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October 21, 2013 - Civil Rights.docx

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Western University
Political Science
Political Science 2244E
Peter Scapillato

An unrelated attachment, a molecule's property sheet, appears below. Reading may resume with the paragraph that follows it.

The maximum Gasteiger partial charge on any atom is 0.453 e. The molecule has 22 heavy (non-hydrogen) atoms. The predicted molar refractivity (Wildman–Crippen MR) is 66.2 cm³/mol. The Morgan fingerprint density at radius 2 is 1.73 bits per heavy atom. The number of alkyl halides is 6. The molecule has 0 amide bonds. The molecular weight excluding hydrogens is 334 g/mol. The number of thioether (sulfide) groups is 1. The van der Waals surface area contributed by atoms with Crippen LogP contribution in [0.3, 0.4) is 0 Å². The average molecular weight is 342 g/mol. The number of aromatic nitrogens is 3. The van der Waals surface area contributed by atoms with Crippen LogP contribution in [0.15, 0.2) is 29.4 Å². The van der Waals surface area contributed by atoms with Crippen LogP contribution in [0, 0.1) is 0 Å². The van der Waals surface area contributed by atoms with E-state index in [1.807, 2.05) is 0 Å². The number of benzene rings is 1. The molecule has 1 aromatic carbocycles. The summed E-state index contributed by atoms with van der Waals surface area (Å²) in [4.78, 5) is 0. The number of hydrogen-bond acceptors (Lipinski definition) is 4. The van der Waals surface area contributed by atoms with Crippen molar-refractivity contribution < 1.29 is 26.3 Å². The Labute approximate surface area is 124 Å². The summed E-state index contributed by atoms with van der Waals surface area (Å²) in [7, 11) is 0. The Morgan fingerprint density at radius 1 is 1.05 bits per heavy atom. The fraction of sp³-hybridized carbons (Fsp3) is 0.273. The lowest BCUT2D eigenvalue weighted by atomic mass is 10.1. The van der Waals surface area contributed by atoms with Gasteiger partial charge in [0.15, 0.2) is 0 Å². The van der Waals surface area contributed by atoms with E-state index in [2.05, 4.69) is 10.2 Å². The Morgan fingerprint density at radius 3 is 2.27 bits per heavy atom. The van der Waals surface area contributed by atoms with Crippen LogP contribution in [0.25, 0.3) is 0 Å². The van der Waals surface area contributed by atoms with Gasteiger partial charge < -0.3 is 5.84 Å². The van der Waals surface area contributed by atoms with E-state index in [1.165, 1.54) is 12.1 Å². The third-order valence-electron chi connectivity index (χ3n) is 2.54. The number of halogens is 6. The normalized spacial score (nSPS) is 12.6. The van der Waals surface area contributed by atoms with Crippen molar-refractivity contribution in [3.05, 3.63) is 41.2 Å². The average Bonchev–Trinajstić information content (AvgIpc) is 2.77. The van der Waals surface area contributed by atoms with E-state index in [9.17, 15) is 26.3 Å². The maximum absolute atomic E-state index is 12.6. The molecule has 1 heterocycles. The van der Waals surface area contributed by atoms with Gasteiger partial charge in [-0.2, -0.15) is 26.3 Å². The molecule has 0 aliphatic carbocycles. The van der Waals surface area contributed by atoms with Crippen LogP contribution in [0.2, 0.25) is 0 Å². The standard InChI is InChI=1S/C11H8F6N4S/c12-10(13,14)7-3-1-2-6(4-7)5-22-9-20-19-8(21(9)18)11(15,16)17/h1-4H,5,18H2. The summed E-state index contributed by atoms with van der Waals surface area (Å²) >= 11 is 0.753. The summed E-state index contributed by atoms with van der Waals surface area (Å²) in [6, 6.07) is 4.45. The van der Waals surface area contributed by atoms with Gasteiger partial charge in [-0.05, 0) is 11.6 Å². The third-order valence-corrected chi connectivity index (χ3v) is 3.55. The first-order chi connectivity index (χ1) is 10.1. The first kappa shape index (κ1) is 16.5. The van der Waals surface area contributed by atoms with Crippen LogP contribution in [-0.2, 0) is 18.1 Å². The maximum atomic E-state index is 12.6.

Civil Rights October 21 , 2013 LECTURE ONLY COVERS PART OF THE CHAPTER, BUT ENTIRE CHAPTER IS TESTABLE. Area 51 Richard Nixon - Been around since 1942. - Assumed to originally be used to train pilots. - Fame comes from Cold War. - Declassified: U2 Spy planes were developed there. Many saw these planes being tested and believed them to be UFOs. - Famous Incident of the U2: In 1960, Gary Powers (Pilot) crashed and Soviet’s caught him and forced him to confess. - Inspired D21 plane, which took its place, working as a precursor to drone technology – plane without a pilot. - Used to test Soviet planes against American planes during the 60’s. Found that planes were equal, and it was ultimately on the pilot to who would win. - F17 Nighthog – planes still being developed (drop bombs). - Surrounded by conspiracies – aliens, testing energy weapons, Illuminati, etc. What are civil rights?  The political, social, and economic rights that each citizen has by virtue of simply being a citizen, and which are usually upheld by law.  American context o Minority groups – just as much emphasis on individuals as minority groups (race, gender, sexual orientation, age, religion, etc.). o “Life, Liberty, and the pursuit of happiness.” Where did they come from?  Bill of Rights  Civil War  Fourteenth Amendment o Applies the Bill of Rights to all the states after the Civil War. Despite this, many (especially non-whites) still face(d) much discrimination. Seven Common Stages that These Groups Go Through When Trying to Ensure their Civil Rights: 1. A Group Defines Itself o Redefines themselves o Redefine themselves as victims of discrimination, challenging the current power structures to change how people understand them. o Victims of discrimination o Dominant power structure o Challenge narrative o E.g. Clubs Week – a group defining itself. 2. Challenging Society o Enter the political arena and demand rigjts. o Go beyond “formal channels” and use things like riots, protests, etc. o These informal channels are not necessarily peaceful or totally violent. 3. Shifting the Narrative o Fight to change the dominant narrative about them (e.g. phrenology – study of scull size in relation to IQ; Social Darwinism). 4. Federalism o Local level discrimination. o Education, voting laws, etc. o Because minority groups are often concentrated in specific areas, discrimination often begins at the state or local level. Local governments control education and voting policies, and it sometimes takes the federal government to come in and change it. 5. Executive Ice Breaker o Executive orders. o Create opportunity, momentum. o E.g. Obama’s undocumented aliens – a civil rights issue around immigration (aka. The Dream Act). 6. Congressional Blockbuster (READ UP MORE ON THIS– WILL BE ON EXAM) o Legislation o Fourteenth Amendment o Civil Rights Act (1964) 7. Court o “Ultimate arbiters.” o Interpretation, application. o The court decides who is right. These steps see a lot of overlap – especially in terms of federalism. This makes it difficult for those pursuing civil rights, as it means that they have to appeal to multiple powers and structures. Power centers in the United States include the Supreme Court, House of Representatives and the Senate (Congress), Executive Branch, President, and on an informal level to the public and society – you have to appeal to the people. Change is hard! Court and Civil Rights o Equal Protection Clause o Fourteeth Amendment o “No state shall deny to any person within its jurisdiction the equal protection of the laws.” o The court will look at this – whether it is coming from a racial, gender, or other kind of group, will apply different levels of scrutiny. o Judicial Framework o Classificaton of Groups o Race, ethnicity, etc. o Social norms/sentiment scale. o Three categories o Suspect categories o Quasi-suspect categories o Non-suspect categories Suspect Categories – highest level of scrutiny o Race, ethnicity, or legal aliens. o Strict scrutiny o “Compelling interest” o Cases of these categories will receive a lot of attention, and almost always gets struck down by the court for being unconstitutional – unless the government has a compelling interest. Quasi-Suspect Categories o 1976 o Gender o Intermediate scrutiny o “Important” state purpose o Virginia Military Institute o If the Act does not rest on an important state purpose, it will be struck down. Non-suspect Categories (all of the others) o The “others” o Age, disability, wealth, etc. o Rational basis scrutiny o Lowest, default level o Oregon – Struck down Oregon’s attempt at an act to ban Catholic Schools – there was no rational basis to ban them and was therefore irrational. Slavery and Civil Rights o 1500 – 1900 o 12 million Africans – taken from Africa. o 10 million survive – the rest mostly died on the ships. Of those, around 4 million went to the US. o 1808 o Trans-Atlantic slave trade officially ends.
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